Isolated drop Sequence: A range of pods were released based on the Phase and available Pods. Each pod shoot cover fire and spawns a AI Minion

Basic logic behind the Pod management array.

The Blueprint for the Drop Pod. The drop was based on spline movement rather than physics adjusting the spline according to the target location and tangent.

The boss drops pods when traversing the generated spline. Once dropped the Pods provides some cover in sweeping arcs towards the player

Spawned AI use operate by navmesh and their own Behaviour trees. In this case the Melee AI tree.


Phases and General management

I set up the behavior with a main tree that essentially switches between the three phases. Each Boss Phase has it’s own sub-tree. The re-usability between the individual tasks in the sub-trees can be re-used but in most cases variables and other adjustment change the outcome of the tree.

The Change between the phases are set by a enum change in the Blackboard keys. After the introduction sequence is done the Task changes the Phase-enum to Phase one. Should the boss go below a certain amount of hit points the Controller would initiate a change to phase two.

 

 

The Spline Boss Main BT


Spline Movement

The majority of the features in this scenario relied on various kinds of spline movement. In many cases I relied on manipulating existing spline points to create a path that the object could follow (for ex the Missiles, and the Pods) In some I used a combination of adjusting existing splines and creating new splines to “hook up” between the entry and exit points (used in boss runs). For some features I relied only on generated splines (Boss search movement)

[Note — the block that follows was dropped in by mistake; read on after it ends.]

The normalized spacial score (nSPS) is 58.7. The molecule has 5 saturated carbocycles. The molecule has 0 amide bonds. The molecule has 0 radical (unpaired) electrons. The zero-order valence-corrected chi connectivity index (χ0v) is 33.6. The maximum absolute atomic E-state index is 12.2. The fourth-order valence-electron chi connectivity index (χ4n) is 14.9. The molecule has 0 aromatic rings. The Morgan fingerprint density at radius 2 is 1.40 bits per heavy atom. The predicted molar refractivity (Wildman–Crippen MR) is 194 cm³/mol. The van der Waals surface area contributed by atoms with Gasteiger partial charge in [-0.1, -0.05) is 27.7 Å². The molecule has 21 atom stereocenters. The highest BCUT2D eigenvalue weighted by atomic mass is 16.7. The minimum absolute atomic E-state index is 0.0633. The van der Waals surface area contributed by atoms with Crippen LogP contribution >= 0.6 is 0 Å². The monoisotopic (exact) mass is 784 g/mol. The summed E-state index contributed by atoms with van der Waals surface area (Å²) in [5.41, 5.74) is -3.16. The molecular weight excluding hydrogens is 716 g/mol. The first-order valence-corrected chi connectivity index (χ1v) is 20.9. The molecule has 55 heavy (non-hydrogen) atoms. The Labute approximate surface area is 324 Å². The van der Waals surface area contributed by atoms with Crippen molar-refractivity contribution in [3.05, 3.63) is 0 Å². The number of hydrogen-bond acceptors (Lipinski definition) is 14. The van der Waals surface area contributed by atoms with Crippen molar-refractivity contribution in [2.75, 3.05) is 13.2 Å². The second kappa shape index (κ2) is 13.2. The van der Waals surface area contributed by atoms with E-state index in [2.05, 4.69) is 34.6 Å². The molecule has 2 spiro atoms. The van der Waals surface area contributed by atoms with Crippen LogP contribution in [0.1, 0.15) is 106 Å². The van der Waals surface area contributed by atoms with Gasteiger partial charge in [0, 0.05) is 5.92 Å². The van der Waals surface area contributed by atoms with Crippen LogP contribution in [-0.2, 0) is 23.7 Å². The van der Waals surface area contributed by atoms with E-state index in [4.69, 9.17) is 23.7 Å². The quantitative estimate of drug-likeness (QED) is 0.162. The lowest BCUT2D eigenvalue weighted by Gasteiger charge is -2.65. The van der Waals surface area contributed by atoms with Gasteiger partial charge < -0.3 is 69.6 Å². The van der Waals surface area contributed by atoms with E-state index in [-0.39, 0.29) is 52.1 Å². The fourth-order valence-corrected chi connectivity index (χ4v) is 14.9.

In order to get the movement to look smooth and not to create any obscure looking splines I had to work with the entry and exit tangents of the spline points making up the spline. Using the “Get number of spline points” I could keep the date intact even when adding additional points to compensate for the curvature created in the Bézier curves.

A example of the combination spline. Transit spline is generated from Player position and tangents of Hook-up and Target points.

A example of fully generated spline. Player initiate Behavior at break away point. Making the Boss rotate towards the player while following the search spline.


Conclusion and Lessons Learned

The project was interesting and provided a much needed insight in the difficulties creating full prototypes using only blueprints. I exposed many of the strengths and weaknesses of splines but also came up with interesting ways to use splines generated in run-time to create smooth movement for a flying AI. Things can always be improved and for this project I would like to experiment on how costly it would be to check the spline path once generated and if it failed make adjustment accordingly. More things could of course also be added, like scripting the boss to float more realistically in the are and bank the curves.